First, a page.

1951/1 Boy & Foal
5 feet high
For the Festival of Britain (now at Missenden Abbey, Bucks.)
(1) The Evening News 9/2/1951: "Sculptor David McFall at work in his Chelsea studio on a group comprising a child and foal which he is creating for the Festival of Britain. The work will be placed near the Pavilion of Agriculture."
(2) West London Press 17/11/1950 front page photo of 3 ton block of stone being delivered from Battersea Wharf. "... commissioned by the Festival authorities, the statue has to be completed by April 1951 at the latest ... when completed it will stand in the British agriculture pavilion at the festival bringing (the sculptor hopes) a human touch to a display that will be largely taken up with the latest developments in farming machinery..."
The Festival of Britain took place in the summer of 1951 and celebrated the nation's recovery after the Second World War. Although it was a national festival, the most important festival site was on the South Bank of the Thames. Planned in 1947, in the austerity years of the Attlee Labour government, the Festival of Britain promised to provide a cultural counterpart to the social benefits of the Welfare State.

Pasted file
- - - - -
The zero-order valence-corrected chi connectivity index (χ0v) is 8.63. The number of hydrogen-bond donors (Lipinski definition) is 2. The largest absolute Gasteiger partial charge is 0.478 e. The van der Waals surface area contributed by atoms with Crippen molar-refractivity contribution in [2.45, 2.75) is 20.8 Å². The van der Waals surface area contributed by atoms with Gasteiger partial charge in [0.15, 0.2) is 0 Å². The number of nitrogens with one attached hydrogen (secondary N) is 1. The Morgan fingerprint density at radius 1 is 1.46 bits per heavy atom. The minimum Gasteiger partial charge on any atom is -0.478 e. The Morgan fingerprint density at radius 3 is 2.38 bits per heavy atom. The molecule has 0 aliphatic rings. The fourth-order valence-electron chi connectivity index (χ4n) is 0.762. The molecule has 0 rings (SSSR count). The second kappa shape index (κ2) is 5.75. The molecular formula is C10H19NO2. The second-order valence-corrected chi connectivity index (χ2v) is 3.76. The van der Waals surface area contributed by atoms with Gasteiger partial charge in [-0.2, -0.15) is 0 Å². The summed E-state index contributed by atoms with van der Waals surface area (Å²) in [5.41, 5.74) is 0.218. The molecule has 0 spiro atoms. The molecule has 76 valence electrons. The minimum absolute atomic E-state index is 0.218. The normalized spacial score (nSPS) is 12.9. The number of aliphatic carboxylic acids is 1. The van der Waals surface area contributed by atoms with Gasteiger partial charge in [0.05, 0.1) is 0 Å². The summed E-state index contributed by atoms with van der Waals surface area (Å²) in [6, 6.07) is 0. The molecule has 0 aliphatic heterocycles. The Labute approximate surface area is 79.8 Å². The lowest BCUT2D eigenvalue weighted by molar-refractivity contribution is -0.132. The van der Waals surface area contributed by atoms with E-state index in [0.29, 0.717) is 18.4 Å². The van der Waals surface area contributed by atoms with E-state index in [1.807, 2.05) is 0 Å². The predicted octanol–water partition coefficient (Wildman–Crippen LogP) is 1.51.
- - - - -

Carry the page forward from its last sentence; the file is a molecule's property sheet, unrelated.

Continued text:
The London County Council and Arts Council commissioned sculpture for
various locations and artists were largely given a free hand in what they
produced. On the South Bank, sculptors were commissioned to produce
various artworks, mainly sculpture and murals, and included: Siegfried
Charoux, Peter Peri, Georg Ehrlich, Karin Jonzen, Karel Vogel, F E McWilliam,
Henry Moore, David McFall, John Matthews, Eduardo Paolozzi, Richard Huws,
Daphne Hardy, Heinz Henghes,Keith Godwin, Jacob Epstein, Frank Dobson,
Mitzi Cunliffe, Geoffrey Clarke, Lynn Chadwick, Reg Butler, George Fullard,
Ernest Adsetts, Sydney Birnie Stewart and Maurice Lambert.
Work in progress
The Festival site on the South bank of the Thames
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